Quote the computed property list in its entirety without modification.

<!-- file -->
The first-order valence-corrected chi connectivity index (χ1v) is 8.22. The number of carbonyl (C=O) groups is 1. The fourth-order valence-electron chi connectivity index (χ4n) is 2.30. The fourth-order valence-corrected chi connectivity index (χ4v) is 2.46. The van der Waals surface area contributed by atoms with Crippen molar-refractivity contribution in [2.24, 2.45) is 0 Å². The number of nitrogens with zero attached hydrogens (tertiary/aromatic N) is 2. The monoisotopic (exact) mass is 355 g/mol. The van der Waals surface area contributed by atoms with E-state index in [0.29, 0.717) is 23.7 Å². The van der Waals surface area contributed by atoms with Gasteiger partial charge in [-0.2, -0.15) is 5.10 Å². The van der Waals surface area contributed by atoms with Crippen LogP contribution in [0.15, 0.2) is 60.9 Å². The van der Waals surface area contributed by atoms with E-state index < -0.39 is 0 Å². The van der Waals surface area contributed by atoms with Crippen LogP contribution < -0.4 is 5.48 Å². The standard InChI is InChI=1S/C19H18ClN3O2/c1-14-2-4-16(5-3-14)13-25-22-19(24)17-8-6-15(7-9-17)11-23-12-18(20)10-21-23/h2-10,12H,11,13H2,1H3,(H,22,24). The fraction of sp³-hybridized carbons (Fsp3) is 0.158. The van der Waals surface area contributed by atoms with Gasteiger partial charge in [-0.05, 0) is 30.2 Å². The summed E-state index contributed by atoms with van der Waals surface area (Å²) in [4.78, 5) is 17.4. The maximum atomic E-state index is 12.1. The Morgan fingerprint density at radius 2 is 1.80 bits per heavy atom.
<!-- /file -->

The first-order valence-corrected chi connectivity index (χ1v) is 8.22. The number of carbonyl (C=O) groups is 1. The fourth-order valence-electron chi connectivity index (χ4n) is 2.30. The fourth-order valence-corrected chi connectivity index (χ4v) is 2.46. The van der Waals surface area contributed by atoms with Crippen molar-refractivity contribution in [2.24, 2.45) is 0 Å². The number of nitrogens with zero attached hydrogens (tertiary/aromatic N) is 2. The monoisotopic (exact) mass is 355 g/mol. The van der Waals surface area contributed by atoms with E-state index in [0.29, 0.717) is 23.7 Å². The van der Waals surface area contributed by atoms with Gasteiger partial charge in [-0.2, -0.15) is 5.10 Å². The van der Waals surface area contributed by atoms with Crippen LogP contribution in [0.15, 0.2) is 60.9 Å². The van der Waals surface area contributed by atoms with E-state index < -0.39 is 0 Å². The van der Waals surface area contributed by atoms with Crippen LogP contribution < -0.4 is 5.48 Å². The standard InChI is InChI=1S/C19H18ClN3O2/c1-14-2-4-16(5-3-14)13-25-22-19(24)17-8-6-15(7-9-17)11-23-12-18(20)10-21-23/h2-10,12H,11,13H2,1H3,(H,22,24). The fraction of sp³-hybridized carbons (Fsp3) is 0.158. The van der Waals surface area contributed by atoms with Gasteiger partial charge in [-0.05, 0) is 30.2 Å². The summed E-state index contributed by atoms with van der Waals surface area (Å²) in [4.78, 5) is 17.4. The maximum atomic E-state index is 12.1. The Morgan fingerprint density at radius 2 is 1.80 bits per heavy atom.